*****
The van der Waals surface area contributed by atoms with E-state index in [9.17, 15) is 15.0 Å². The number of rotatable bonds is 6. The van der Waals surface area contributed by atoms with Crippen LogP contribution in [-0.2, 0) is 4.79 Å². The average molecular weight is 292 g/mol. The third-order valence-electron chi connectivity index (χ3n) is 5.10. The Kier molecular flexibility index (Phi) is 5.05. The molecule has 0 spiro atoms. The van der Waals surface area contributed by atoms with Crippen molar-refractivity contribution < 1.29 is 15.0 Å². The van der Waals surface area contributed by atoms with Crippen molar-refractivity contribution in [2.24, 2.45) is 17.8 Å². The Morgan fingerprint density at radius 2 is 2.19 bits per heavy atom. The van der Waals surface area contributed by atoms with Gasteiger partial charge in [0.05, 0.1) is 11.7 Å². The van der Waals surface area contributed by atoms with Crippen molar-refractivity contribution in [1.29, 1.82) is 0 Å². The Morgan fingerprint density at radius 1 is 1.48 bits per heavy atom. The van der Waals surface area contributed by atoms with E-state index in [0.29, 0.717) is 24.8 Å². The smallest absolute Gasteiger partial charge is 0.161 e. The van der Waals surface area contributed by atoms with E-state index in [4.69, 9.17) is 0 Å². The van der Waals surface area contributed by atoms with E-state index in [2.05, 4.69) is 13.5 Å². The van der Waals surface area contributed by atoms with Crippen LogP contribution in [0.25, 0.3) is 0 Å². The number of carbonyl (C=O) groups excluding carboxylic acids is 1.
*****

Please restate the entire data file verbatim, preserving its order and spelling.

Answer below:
The van der Waals surface area contributed by atoms with E-state index in [9.17, 15) is 15.0 Å². The number of rotatable bonds is 6. The van der Waals surface area contributed by atoms with Crippen LogP contribution in [-0.2, 0) is 4.79 Å². The average molecular weight is 292 g/mol. The third-order valence-electron chi connectivity index (χ3n) is 5.10. The Kier molecular flexibility index (Phi) is 5.05. The molecule has 0 spiro atoms. The van der Waals surface area contributed by atoms with Crippen molar-refractivity contribution < 1.29 is 15.0 Å². The van der Waals surface area contributed by atoms with Crippen molar-refractivity contribution in [2.24, 2.45) is 17.8 Å². The Morgan fingerprint density at radius 2 is 2.19 bits per heavy atom. The van der Waals surface area contributed by atoms with Gasteiger partial charge in [0.05, 0.1) is 11.7 Å². The van der Waals surface area contributed by atoms with Crippen molar-refractivity contribution in [1.29, 1.82) is 0 Å². The Morgan fingerprint density at radius 1 is 1.48 bits per heavy atom. The van der Waals surface area contributed by atoms with E-state index in [0.29, 0.717) is 24.8 Å². The smallest absolute Gasteiger partial charge is 0.161 e. The van der Waals surface area contributed by atoms with E-state index in [4.69, 9.17) is 0 Å². The van der Waals surface area contributed by atoms with E-state index in [2.05, 4.69) is 13.5 Å². The van der Waals surface area contributed by atoms with Crippen LogP contribution in [0.25, 0.3) is 0 Å². The number of carbonyl (C=O) groups excluding carboxylic acids is 1.